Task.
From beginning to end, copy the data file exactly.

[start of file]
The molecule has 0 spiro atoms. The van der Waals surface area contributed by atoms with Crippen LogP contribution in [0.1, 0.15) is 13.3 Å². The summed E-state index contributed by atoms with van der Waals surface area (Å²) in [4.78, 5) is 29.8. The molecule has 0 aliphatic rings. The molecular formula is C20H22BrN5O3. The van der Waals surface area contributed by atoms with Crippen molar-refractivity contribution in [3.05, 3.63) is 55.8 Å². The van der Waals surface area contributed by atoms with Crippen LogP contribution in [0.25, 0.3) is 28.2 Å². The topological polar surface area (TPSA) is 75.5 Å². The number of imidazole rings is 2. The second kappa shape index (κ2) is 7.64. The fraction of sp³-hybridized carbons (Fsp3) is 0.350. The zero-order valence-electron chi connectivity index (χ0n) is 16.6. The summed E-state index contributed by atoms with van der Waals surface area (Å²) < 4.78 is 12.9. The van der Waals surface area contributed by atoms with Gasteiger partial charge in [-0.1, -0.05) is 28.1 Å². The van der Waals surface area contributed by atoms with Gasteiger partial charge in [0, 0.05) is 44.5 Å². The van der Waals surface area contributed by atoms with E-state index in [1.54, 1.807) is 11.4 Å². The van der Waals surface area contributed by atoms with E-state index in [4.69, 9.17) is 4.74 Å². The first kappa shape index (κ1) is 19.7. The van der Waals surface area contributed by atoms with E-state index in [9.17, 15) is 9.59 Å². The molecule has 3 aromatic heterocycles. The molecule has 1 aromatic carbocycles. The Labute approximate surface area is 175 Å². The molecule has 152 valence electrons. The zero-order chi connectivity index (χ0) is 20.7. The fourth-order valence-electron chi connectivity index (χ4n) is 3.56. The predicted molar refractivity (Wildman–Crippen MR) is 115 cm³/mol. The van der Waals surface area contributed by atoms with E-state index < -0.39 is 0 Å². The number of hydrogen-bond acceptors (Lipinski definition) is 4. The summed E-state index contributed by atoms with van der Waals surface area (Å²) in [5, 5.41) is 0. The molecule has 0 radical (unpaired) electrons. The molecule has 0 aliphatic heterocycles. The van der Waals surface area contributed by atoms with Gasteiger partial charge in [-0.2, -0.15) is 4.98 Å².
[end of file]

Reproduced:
The molecule has 0 spiro atoms. The van der Waals surface area contributed by atoms with Crippen LogP contribution in [0.1, 0.15) is 13.3 Å². The summed E-state index contributed by atoms with van der Waals surface area (Å²) in [4.78, 5) is 29.8. The molecule has 0 aliphatic rings. The molecular formula is C20H22BrN5O3. The van der Waals surface area contributed by atoms with Crippen molar-refractivity contribution in [3.05, 3.63) is 55.8 Å². The van der Waals surface area contributed by atoms with Crippen LogP contribution in [0.25, 0.3) is 28.2 Å². The topological polar surface area (TPSA) is 75.5 Å². The number of imidazole rings is 2. The second kappa shape index (κ2) is 7.64. The fraction of sp³-hybridized carbons (Fsp3) is 0.350. The zero-order valence-electron chi connectivity index (χ0n) is 16.6. The summed E-state index contributed by atoms with van der Waals surface area (Å²) < 4.78 is 12.9. The van der Waals surface area contributed by atoms with Gasteiger partial charge in [-0.1, -0.05) is 28.1 Å². The van der Waals surface area contributed by atoms with Gasteiger partial charge in [0, 0.05) is 44.5 Å². The van der Waals surface area contributed by atoms with E-state index in [1.54, 1.807) is 11.4 Å². The van der Waals surface area contributed by atoms with E-state index in [4.69, 9.17) is 4.74 Å². The first kappa shape index (κ1) is 19.7. The van der Waals surface area contributed by atoms with E-state index in [9.17, 15) is 9.59 Å². The molecule has 3 aromatic heterocycles. The molecule has 1 aromatic carbocycles. The Labute approximate surface area is 175 Å². The molecule has 152 valence electrons. The zero-order chi connectivity index (χ0) is 20.7. The fourth-order valence-electron chi connectivity index (χ4n) is 3.56. The predicted molar refractivity (Wildman–Crippen MR) is 115 cm³/mol. The van der Waals surface area contributed by atoms with E-state index < -0.39 is 0 Å². The number of hydrogen-bond acceptors (Lipinski definition) is 4. The summed E-state index contributed by atoms with van der Waals surface area (Å²) in [5, 5.41) is 0. The molecule has 0 radical (unpaired) electrons. The molecule has 0 aliphatic heterocycles. The van der Waals surface area contributed by atoms with Gasteiger partial charge in [-0.2, -0.15) is 4.98 Å².